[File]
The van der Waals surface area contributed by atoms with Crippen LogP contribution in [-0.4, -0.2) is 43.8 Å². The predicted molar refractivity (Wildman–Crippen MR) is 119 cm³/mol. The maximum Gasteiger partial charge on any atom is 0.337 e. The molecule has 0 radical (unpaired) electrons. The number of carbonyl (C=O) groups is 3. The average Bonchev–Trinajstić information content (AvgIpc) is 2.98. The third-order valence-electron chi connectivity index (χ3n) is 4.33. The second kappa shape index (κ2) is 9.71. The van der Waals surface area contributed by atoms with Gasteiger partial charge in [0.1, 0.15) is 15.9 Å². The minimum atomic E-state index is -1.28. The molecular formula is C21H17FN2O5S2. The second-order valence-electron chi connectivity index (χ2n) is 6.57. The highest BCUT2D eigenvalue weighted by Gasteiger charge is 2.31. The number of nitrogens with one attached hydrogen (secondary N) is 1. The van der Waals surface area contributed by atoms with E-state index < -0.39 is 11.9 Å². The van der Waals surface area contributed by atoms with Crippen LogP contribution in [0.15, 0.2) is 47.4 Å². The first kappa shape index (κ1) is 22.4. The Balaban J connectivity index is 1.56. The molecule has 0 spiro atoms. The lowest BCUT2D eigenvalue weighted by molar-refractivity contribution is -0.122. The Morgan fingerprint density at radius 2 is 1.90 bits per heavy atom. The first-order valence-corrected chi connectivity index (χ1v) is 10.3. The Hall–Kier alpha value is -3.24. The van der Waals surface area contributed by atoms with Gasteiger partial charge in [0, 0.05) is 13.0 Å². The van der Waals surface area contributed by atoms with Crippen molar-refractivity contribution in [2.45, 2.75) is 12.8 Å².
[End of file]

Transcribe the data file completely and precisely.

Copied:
The van der Waals surface area contributed by atoms with Crippen LogP contribution in [-0.4, -0.2) is 43.8 Å². The predicted molar refractivity (Wildman–Crippen MR) is 119 cm³/mol. The maximum Gasteiger partial charge on any atom is 0.337 e. The molecule has 0 radical (unpaired) electrons. The number of carbonyl (C=O) groups is 3. The average Bonchev–Trinajstić information content (AvgIpc) is 2.98. The third-order valence-electron chi connectivity index (χ3n) is 4.33. The second kappa shape index (κ2) is 9.71. The van der Waals surface area contributed by atoms with Gasteiger partial charge in [0.1, 0.15) is 15.9 Å². The minimum atomic E-state index is -1.28. The molecular formula is C21H17FN2O5S2. The second-order valence-electron chi connectivity index (χ2n) is 6.57. The highest BCUT2D eigenvalue weighted by Gasteiger charge is 2.31. The number of nitrogens with one attached hydrogen (secondary N) is 1. The van der Waals surface area contributed by atoms with E-state index < -0.39 is 11.9 Å². The van der Waals surface area contributed by atoms with Crippen LogP contribution in [0.15, 0.2) is 47.4 Å². The first kappa shape index (κ1) is 22.4. The Balaban J connectivity index is 1.56. The molecule has 0 spiro atoms. The lowest BCUT2D eigenvalue weighted by molar-refractivity contribution is -0.122. The Morgan fingerprint density at radius 2 is 1.90 bits per heavy atom. The first-order valence-corrected chi connectivity index (χ1v) is 10.3. The Hall–Kier alpha value is -3.24. The van der Waals surface area contributed by atoms with Gasteiger partial charge in [0, 0.05) is 13.0 Å². The van der Waals surface area contributed by atoms with Crippen molar-refractivity contribution in [2.45, 2.75) is 12.8 Å².